With all the successful flights that Project Horus has had recently, I guess it’s about time we had one that didn’t quite go to plan…
First up – the weather. If this was a full-size Project Horus launch, we would have likely cancelled and re-scheduled the flight. However, since this was just a small test flight with a disposable payload, we decided to have a go.
Thankfully we didn’t experience the forecast showers, however 30-40kph winds at the launch site made filling an exciting experience, with the balloon blown all over the place. Mark VK5QI, Will VK5AHV, Chris VK5FR and Matt VK5HZ were the launch crew for the morning. Graham VK5GH also made an appearance. Just as we were starting to tie off the balloon a wind gust came up and tore the balloon off the fillter… goodbye balloon! (Memories of Horus 8, though this time without the garage to stop the balloon flying away).
There was just enough gas left in the cylinder to fill a small ‘backup’ balloon (a 100g Hwoyee) and get enough lift to get the payload in the air.
— Mark Jessop (@darksidelemm) July 29, 2018
The achieved ascent rate after launch was ~3m/s, a bit lower than the planned 5m/s, however with the switch to a smaller balloon, this actually resulted in a fairly similar flight path to what was originally planned.
The first part of the flight went pretty normally. Many receiving stations came online to decode the new 4FSK Horus Binary mode, including a few new callsigns. Will VK5AHV and Mark VK5QI headed off towards Bear Rock to track the payload as long as possible, while Marcus VK5WTF was already stationed up on Accomodation Hill to do the same. Ivan VK5HS and Peter VK5PE were already out in the expected landing area (South of Loxton), recovering the morning’s Bureau of Meteorology radiosonde launch.
At just about 9km altitude… something went wrong in the payload. The signal became very wide, and then immediately started drifting up the band. The current theory is that the payload flew through a cloud on ascent, and a combination of condensation within the payload and extreme cold caused some problem with the radio IC. UPDATE: Testing has confirmed that the issue was related to insufficient insulation around the radio IC. Better sealing around the payload edges solves the issue, and hopefully this won’t occur on future flights.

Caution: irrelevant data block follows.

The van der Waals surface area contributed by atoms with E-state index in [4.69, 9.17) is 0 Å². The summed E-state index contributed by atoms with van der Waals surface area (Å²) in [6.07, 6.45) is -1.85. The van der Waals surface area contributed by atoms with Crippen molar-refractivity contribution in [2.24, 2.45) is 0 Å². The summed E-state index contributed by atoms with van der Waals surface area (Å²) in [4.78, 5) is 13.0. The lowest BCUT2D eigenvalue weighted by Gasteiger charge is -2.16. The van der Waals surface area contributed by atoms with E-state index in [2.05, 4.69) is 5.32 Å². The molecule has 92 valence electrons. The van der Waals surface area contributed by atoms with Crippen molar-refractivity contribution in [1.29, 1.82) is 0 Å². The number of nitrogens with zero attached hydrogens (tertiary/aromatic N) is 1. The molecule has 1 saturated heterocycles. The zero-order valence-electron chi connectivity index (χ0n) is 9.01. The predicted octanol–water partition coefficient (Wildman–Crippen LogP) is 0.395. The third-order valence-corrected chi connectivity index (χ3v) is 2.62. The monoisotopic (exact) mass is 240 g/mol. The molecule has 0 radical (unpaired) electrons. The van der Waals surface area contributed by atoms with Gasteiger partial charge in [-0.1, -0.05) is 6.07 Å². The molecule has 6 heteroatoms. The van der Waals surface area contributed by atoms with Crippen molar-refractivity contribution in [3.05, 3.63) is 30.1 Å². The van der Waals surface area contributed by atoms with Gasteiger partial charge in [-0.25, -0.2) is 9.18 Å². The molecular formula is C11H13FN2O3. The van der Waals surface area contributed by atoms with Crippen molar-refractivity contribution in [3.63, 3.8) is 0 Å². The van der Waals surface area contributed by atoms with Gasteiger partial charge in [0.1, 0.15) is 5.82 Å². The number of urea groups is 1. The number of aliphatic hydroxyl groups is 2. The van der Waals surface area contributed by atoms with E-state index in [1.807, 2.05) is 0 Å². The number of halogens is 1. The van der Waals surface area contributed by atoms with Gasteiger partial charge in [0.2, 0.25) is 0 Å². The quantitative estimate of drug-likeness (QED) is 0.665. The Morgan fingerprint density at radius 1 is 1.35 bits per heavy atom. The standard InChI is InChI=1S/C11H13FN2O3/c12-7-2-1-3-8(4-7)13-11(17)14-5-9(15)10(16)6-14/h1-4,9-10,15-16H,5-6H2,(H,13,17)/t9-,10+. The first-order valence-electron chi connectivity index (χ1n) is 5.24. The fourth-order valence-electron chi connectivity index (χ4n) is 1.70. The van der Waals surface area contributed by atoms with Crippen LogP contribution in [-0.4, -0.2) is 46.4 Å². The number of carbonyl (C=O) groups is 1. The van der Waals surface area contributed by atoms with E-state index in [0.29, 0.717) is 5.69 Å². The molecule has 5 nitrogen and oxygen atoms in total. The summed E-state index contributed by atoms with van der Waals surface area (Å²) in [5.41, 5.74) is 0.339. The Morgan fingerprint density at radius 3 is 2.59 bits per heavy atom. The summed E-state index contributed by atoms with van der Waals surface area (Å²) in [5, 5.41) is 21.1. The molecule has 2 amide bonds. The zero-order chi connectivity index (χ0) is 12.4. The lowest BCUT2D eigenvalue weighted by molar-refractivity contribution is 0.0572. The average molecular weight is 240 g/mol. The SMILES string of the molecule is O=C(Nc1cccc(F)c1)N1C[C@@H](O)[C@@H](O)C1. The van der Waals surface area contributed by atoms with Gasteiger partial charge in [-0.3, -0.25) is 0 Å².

The transmitted signal continued to drift up through the 70cm band, topping out at about 436.4 MHz before descending back down again. At some point (estimated to be about 21km altitude) the balloon burst, sending the payload quickly back towards the ground.
As we watched the signal drifting back down the band, we wondered – what will happen when it gets back to the original frequency – 434.640 MHz? Sure enough, as the frequency drifted closer towards 434.640 MHz, the drift rate sped up, and it almost ‘snapped’ back into place – and the 4FSK started up again! (Later analysis of the telemetry showed that the GPS & micro-controller continued operating while the radio went walkabout.)
Quickly we rushed to get the decoder up and running again, to find the payload was at ~1km altitude and dropping fast. From Bear Rock we were able to decode the payload down to ~300m (at a distance of 140km, not bad!). Peter VK5PE’s home station in Renmark was able to track it down a bit further, to ~220m.
Ivan and Pete turned around (they were halfway back to Renmark) and were able to recover the payload not far from the last reported position.
Even with the issues this flight, we still met the primary goal of getting stations decoding the new Horus Binary telemetry mode. Stations seen to upload telemetry included:
VK5APR, VK5EI, VK5FJGM, VK5FLJG, VK5KJP, VK5KX, VK5NEX, VK5PE, VK5QI, VK5ST, VK5TRM, VK5WTF, and ‘AUSMEZ’
Thanks to all for your participation! We will be evaluating the received data and working out better ways of weatherproofing the modified RS41 payloads to avoid the issues encountered on this flight. Expect to see the Horus Binary telemetry on future flights!